She loved the intellectual stimulation that working part-time gave her, but the corporate culture then was not set up to fit in with the demands of parenthood.

“My peers were working 60 hours a week and I was working 24 with the same expected output,” Podolsky says. “I couldn’t keep up and I didn’t feel like I was doing a good job – there or at home.”

She made the difficult decision to leave DuPont, deciding to dedicate herself to being a stay-at-home mom – but that path didn’t quite fit either.

“I needed my adult time,” she says. “I ended up volunteering, and I was always asked to be the treasurer because I had the financial background.”

That is when Podolsky was introduced to QuickBooks, the small business accounting software. Intrigued by its possibilities, she started doing small bookkeeping tasks for the charitable organizations she volunteered with, later taking on additional work for her father, a consultant who had retired from serving as president of the DuPont Teijin Films joint venture.

As time passed, she became more confident with QuickBooks software. When her children were in school for the full day, she had more free time. It was time to make a change.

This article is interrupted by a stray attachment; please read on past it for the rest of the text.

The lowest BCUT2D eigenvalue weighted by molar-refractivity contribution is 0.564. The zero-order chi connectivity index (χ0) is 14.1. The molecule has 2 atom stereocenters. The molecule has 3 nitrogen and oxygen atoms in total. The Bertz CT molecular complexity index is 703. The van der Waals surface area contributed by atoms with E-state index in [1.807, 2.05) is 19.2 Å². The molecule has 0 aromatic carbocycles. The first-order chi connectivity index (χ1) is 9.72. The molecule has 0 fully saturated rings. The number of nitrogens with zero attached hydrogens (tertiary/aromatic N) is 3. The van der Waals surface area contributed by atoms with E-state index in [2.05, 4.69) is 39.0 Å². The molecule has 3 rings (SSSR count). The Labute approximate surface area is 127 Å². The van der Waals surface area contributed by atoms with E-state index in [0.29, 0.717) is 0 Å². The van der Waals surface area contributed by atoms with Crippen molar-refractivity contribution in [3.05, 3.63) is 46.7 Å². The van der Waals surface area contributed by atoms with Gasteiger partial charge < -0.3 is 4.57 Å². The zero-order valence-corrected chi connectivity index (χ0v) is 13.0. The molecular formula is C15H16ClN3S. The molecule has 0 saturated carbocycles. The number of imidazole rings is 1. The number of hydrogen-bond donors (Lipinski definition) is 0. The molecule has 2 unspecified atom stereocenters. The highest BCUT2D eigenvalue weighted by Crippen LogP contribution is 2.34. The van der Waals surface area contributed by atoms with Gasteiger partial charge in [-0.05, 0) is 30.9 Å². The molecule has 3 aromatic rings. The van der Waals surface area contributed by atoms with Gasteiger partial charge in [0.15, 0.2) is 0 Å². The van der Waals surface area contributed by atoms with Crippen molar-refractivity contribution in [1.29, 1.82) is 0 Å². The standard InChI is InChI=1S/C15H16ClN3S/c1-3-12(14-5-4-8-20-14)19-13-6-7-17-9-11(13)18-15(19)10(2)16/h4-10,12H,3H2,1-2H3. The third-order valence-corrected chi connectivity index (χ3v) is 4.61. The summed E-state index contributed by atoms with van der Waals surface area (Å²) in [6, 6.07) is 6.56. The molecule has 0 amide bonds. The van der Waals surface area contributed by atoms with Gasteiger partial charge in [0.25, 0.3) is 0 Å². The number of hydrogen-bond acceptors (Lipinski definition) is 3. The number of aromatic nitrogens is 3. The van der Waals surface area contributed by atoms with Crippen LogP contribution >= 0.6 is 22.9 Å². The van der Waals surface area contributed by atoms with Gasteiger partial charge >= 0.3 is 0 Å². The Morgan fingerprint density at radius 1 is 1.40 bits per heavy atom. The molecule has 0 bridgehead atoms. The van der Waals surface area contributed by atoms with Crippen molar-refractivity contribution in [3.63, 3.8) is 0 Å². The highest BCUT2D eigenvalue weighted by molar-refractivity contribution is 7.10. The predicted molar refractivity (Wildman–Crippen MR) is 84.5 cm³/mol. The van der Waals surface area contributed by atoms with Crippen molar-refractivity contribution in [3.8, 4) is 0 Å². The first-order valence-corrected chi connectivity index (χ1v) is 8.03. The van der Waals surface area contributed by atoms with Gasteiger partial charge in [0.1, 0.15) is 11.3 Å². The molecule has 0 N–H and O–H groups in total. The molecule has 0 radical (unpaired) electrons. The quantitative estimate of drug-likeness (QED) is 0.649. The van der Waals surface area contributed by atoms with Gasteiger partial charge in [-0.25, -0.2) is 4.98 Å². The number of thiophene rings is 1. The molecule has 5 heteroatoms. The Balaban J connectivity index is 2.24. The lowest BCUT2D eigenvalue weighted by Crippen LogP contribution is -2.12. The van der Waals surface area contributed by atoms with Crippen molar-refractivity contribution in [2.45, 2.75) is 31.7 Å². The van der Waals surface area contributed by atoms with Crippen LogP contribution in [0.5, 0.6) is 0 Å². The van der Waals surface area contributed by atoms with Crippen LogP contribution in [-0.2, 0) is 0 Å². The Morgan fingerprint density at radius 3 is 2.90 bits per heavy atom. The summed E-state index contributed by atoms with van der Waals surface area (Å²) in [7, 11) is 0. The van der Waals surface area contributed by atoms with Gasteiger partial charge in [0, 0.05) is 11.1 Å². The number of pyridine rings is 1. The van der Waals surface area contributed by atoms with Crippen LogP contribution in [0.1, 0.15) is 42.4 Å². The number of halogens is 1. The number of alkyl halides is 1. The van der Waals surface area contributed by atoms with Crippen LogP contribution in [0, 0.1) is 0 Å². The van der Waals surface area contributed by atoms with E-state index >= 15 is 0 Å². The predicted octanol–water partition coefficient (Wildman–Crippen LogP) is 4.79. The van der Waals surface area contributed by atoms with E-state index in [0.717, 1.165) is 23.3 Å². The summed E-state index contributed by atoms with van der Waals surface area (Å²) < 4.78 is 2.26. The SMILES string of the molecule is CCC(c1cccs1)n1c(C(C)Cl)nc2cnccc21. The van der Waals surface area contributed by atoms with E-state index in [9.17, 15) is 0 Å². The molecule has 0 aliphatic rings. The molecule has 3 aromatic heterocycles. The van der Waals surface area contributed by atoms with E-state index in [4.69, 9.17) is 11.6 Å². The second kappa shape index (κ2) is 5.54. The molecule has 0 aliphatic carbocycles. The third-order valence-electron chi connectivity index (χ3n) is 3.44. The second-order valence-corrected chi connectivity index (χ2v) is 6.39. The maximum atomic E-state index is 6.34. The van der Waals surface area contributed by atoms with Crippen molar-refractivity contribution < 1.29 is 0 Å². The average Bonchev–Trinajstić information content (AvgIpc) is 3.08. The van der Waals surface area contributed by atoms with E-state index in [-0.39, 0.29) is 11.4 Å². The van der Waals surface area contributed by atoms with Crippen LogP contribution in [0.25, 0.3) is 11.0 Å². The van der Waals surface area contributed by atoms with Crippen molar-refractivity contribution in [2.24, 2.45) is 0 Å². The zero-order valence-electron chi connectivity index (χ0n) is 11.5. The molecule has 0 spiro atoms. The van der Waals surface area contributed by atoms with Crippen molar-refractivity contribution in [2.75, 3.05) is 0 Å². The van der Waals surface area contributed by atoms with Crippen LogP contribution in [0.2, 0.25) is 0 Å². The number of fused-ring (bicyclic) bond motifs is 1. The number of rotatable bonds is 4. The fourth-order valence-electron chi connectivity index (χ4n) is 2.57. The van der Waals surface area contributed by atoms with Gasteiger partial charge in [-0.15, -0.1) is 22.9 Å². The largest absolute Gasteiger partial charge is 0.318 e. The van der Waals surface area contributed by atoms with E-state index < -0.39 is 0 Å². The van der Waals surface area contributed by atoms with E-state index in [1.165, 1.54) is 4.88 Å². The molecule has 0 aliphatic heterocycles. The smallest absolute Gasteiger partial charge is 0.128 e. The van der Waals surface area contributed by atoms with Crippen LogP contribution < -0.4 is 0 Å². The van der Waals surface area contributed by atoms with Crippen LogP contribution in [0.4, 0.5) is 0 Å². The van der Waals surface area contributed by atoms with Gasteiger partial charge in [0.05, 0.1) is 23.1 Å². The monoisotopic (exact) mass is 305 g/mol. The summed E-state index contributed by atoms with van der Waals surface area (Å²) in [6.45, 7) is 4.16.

“I talked to a friend who was starting her own business and agreed to help her,” Podolsky says. “I learned all about building an inventory and setting up her sales system and I organized her QuickBooks – I saw it all come to life.”

With these first experiences under her belt, word of Podolsky’s services started to spread.

Founding Breakwater

She began offering freelance bookkeeping and accounting services while her children were in school, and after a while she found there was more demand for her services than she could meet on her own. There was a big void in accounting services for someone who was willing to really dig into their clients’ goals and help them use their data to make smart decisions.

At the same time, Podolsky was an early adopter in a field that would soon be revolutionized by technology. Dissatisfied with the inefficiency of having to go to her clients’ offices to access their files, she had been keeping tabs on developing cloud technology. It seemed to be progressing to a point where it would have real use for her customers, and she wanted to bring it to them.

Both factors combined to push her to a critical decision.

Podolsky started Breakwater in December 2014. The goal at the time was to transition her clients to using cloud technology and build a business team that was a lot like herself: highly skilled, with great patience and a deep understanding of what it was that clients needed when they approached them for their services.

Not only that, but she wanted to be the employer that she had needed in her corporate career.